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News of the day

  • Zoom: Xeon X3450, the ''Core i7-850''
  • DDR3 Black Edition memory kits by OCZ
  • GPU-Z v0.3.5 available
  • LucidLogix launches the HYDRA 200
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     Zoom: Xeon X3450, the ''Core i7-850''
      Posted on 25/09/2009 at 16:15 by Marc
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    In addition to the Core i7 and i5, Intel have launched some socket LGA1156 format Xeons, which have the advantage of being compatible with desktop motherboards. While the X3470 and X3460 give nothing extra on their Core i7 equivalents, this isn’t the case with the X3450. It has the spec of the Core i5-750 but with the addition of HyperThreading. This makes it a sort of Core i7-850!

    Here is the recap of performances obtained in our test protocol:

    On average the gain is 8.5% on the Core i5-750, with the highest gains of 25% in Cinema4D and MinGW. In terms of energy consumption, we are in the same area as the i7-860, with 1.2W and 3.6W respectively in idle and in load. We managed to overclock to 3.9 GHz at 1.35V.

    The official listings are $241, as against $284 for the Core i7-860 and $196 for the Core i7-750, and the Xeon X3450 is therefore nicely placed in between. Even cheaper ($215) and still with HyperThreading, the Xeon X3440 should also be worth a look, especially for those looking to overclock rather than use it’s less developed Turbo mode.

     DDR3 Black Edition memory kits by OCZ
      Posted on 25/09/2009 at 12:51 by Marc - source: OCZ
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    OCZ have announced the availability of two Black Edition memory kits. What we have is DDR3-PC3-12800 at 1600 MHz specially designed to go with AMD Phenom II processors. Both kits use 1.65V and the difference between the two is with their timings: 7-7-7-24 for the OCZ PC3-12800 Black Edition Ready CL7 Dual Channel and 8-8-8-24 for the OCZ PC3-12800 Black Edition Ready CL8 Dual Channel. These bars are AMD OverDrive compatible. Each bar is equipped with a “Heatspreader” for cooling, the 4 GB CL8 kit already on sale for around 100 euros and the CL7 around 110 euros.

     GPU-Z v0.3.5 available
      Posted on 25/09/2009 at 12:40 by Marc - source: TPU
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    TechPowerUp have put version 0.3.5 of the GPU-Z graphics card utility online. What's new is compatability with the most recent Forceware 190.62 and 191.00 as well as the Catalyst 9.9s. There is of course official support of the Radeon HD 59XXs as well as for monitoring of voltages. Less public at the moment given the delays from Intel on the graphics chipsets, Havendale detection is also built into this version.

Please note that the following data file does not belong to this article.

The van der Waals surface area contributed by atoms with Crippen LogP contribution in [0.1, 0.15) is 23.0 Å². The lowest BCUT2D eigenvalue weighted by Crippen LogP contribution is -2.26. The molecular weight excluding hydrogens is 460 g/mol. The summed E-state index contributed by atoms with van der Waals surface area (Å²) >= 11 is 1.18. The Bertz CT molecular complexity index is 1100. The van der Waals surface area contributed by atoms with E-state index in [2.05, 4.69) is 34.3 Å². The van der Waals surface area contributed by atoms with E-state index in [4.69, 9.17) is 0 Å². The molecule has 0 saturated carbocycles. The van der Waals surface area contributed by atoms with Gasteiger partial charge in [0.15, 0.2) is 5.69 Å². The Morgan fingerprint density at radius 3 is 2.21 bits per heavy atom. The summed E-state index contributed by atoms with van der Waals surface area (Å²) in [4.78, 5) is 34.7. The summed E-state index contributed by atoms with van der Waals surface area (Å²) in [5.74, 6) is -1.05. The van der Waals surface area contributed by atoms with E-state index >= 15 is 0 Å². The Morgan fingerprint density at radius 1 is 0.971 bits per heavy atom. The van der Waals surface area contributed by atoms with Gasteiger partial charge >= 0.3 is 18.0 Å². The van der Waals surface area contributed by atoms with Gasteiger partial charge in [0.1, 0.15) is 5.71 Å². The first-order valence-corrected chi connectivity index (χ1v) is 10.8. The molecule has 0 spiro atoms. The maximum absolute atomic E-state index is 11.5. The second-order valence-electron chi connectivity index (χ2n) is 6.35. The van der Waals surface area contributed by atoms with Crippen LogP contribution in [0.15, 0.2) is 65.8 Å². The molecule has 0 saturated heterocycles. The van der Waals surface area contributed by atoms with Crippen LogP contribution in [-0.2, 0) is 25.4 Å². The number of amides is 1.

Downloads available here.

     LucidLogix launches the HYDRA 200
      Posted on 25/09/2009 at 10:58 by Marc
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    LucidLogix have just announced its HYDRA 200 solution. This PCI-Express switch is available in 3 versions:

    - LT22012: x16 lanes in, 2x16 lanes out
    - LT22114: x8 lanes in, 2x18 lanes out
    - LT24102: x16 lanes in, 2x16 or 4x8 or 1x16+2x8 lanes out

    At first, only the LT24102 version will be available as of October and will be integrated into the MSI Big Bang motherboard that is based on the P55 Express. Engraved at 65 nm, this chip has a TDP of 6W and is likely to cost around $70.

    The importance of the Hydra 200 goes beyond a simple PCI-Express switch such as the nForce 200 because of the Hydra Engine technology that cumulates GPU performance, whatever the model or make. At IDF LucidLogix had a machine on show that coupled a Radeon HD 4890 with a GeForce GTX260!

    In order to do this, the Hydra Engine includes software that intercepts Direct3D commands and balances AFR or SFR load between the GPUs and then puts it all back together in the video memory of the primary GPU. The Hydra Engine is supposed to offer a generic solution for profiles as well as software.

    Compatible with Vista and Seven, only Seven allows the coupling of GPUs made by different manufacturers, the Hydra Engine supporting DirectX 9 and DirectX 10.1, with Direct3D 11 support coming later. Not so for OpenGL apparently.

    Of course there are still many questions to be answered but we won’t be able to do this until we can carry out a test of real performance across a good number of games. We would also need to see what extra processor load is caused by the Hydra Engine.

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